Bollinger this weekend will do something the champagne house hasn’t done since it was first established in 1829. It is opening the winery’s cellar in France and giving collectors a rare opportunity to buy some limited-edition wines.
The family-owned, France-based company on Saturday will partner with auction house Sotheby’s (bid) to sell a wide range of wines in New York City, including a bottle from the 1914 vintage, six lots of wines that span four decades (1973-2000), and a Bollinger “experience”—a tour and tasting at the winery followed by a dinner at a two-star Michelin restaurant which has a starting suggested bid of $10,000.
“Wealthy people want experiences,” Champagne Bollinger CEO Jérôme Philipon said. “Buying another case of fantastic wines can deliver some experiences later. But the memories [of the visit] are far stronger.”
The first-ever auction from Bollinger will give wine collectors a rare opportunity to buy wines that would never hit retail shelves. The Bollinger brand is also one of the most more well known and established among high-end champagnes, as it has close ties to the fictional spy James Bond and the very real British royal family.
Jamie Ritchie, Worldwide Head of Sotheby’s Wine, says the auction will contain 48 lots. The estimated range varies from $500 through $10,000—the high end is the tasting experience that includes a bottle of the 1914 vintage.
The auction comes at a time when interest in buying older champagnes has increased among collectors in recent years. Traditionally, most of the wine market—as much as 90% of auction sales—are of red wines. There’s been a historic perception, even in France, that champagnes should be consumed immediately rather than kept to age in a cellar.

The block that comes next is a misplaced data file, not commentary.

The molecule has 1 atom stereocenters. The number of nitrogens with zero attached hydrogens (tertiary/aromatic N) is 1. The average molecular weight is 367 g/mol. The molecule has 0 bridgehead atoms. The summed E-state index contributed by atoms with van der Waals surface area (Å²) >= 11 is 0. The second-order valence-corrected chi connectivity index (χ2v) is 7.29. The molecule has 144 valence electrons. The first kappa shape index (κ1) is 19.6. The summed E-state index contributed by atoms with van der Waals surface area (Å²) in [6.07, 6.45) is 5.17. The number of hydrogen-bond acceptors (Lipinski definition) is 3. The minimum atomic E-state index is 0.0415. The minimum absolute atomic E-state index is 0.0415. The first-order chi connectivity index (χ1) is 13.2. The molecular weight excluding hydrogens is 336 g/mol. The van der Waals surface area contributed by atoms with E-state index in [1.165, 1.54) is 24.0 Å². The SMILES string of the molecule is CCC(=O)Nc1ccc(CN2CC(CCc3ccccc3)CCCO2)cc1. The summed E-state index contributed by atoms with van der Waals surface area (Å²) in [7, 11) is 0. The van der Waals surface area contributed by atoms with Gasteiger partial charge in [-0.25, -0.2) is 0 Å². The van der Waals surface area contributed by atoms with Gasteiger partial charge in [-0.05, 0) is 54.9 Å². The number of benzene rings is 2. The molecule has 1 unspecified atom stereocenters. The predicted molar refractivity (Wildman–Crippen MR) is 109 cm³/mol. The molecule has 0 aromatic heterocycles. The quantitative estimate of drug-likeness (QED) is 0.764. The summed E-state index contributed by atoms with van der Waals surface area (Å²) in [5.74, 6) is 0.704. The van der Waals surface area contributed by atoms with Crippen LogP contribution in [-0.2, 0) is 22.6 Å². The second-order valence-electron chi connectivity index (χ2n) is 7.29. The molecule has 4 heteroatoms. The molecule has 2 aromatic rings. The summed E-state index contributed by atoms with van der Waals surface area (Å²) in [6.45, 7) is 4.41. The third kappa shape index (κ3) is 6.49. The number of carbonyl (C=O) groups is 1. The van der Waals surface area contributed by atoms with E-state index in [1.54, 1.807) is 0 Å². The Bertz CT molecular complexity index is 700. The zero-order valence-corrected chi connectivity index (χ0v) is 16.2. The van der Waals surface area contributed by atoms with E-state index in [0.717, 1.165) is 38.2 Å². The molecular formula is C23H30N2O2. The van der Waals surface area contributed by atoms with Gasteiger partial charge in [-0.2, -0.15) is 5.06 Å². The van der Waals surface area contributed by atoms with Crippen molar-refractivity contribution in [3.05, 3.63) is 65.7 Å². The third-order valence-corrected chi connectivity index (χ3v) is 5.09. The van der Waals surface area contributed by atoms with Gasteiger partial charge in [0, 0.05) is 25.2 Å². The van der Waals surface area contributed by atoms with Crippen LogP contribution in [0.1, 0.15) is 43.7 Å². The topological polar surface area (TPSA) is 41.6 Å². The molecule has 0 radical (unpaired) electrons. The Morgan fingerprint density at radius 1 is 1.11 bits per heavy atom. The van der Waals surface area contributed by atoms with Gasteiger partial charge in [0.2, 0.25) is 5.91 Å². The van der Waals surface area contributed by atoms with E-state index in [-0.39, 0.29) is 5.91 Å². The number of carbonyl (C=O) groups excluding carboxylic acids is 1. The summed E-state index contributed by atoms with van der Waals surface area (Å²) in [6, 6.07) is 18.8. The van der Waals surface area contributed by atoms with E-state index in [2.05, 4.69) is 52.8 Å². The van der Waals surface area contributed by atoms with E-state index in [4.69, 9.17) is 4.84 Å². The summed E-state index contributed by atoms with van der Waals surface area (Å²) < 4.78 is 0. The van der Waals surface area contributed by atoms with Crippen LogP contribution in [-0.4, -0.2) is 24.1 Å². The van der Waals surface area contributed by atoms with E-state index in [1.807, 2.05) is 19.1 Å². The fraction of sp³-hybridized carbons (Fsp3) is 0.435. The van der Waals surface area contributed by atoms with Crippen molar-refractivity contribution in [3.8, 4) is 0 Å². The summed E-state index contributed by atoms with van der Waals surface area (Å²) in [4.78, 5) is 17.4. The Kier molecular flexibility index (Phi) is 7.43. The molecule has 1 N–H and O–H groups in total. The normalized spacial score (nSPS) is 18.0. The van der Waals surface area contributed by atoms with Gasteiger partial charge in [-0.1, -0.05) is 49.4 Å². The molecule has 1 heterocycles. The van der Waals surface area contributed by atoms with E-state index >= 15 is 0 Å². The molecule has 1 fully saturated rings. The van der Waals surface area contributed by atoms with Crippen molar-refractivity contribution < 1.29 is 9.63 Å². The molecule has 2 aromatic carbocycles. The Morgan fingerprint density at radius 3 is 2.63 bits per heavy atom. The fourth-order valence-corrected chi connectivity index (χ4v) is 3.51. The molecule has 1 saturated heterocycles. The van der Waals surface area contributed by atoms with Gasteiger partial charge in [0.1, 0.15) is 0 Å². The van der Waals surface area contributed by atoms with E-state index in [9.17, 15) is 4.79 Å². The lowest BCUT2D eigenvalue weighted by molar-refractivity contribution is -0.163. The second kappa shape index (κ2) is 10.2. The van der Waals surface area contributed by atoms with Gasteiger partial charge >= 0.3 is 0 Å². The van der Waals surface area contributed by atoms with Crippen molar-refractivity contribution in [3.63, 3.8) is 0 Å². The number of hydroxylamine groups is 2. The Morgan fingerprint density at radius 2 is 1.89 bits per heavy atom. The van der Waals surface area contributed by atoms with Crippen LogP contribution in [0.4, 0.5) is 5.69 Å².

But as wine lovers become more educated about the aging process for champagnes—the carbonation actually helps those liquids retain their flavor over the years—interest in scooping up champagnes on the auction block has increased the past several years.
“There is now a perception today that the older champagnes will also appreciate in value and that is another factor that is leading to some interest,” says Philipon.
Philipon was particularly excited about the auction of the 1914 vintage—a date that has special meaning in France and across Europe as it is the year that marks the beginning of World War I. He’s personally tried it twice and says that the champagne remains balanced despite being over 100 years old, but it also has some complex aromas and tastes that aren’t found in newer champagnes. That includes elements of cooked fruits and even truffles. Also notable: the bubbles in the beverage have disappeared.
That vintage is being offered with a unique “experience” that Bollinger is selling as part of the auction. The winery isn’t open to visitors, so it would give a group of four a rare peak into the vineyard. The evening will end with a dinner hosted by Philipon at French restaurant Le Parc Les Crayères.
That auction item is especially on trend today, as alcohol brands across the spectrum of wine, spirits and beers, are thinking more about how to market and offer consumers “experiences.” Brands, in general, are thinking more about building a relationship with consumers that isn’t just built on buying stuff.
The story has been updated to correct the spelling of Jérôme Philipon’s name.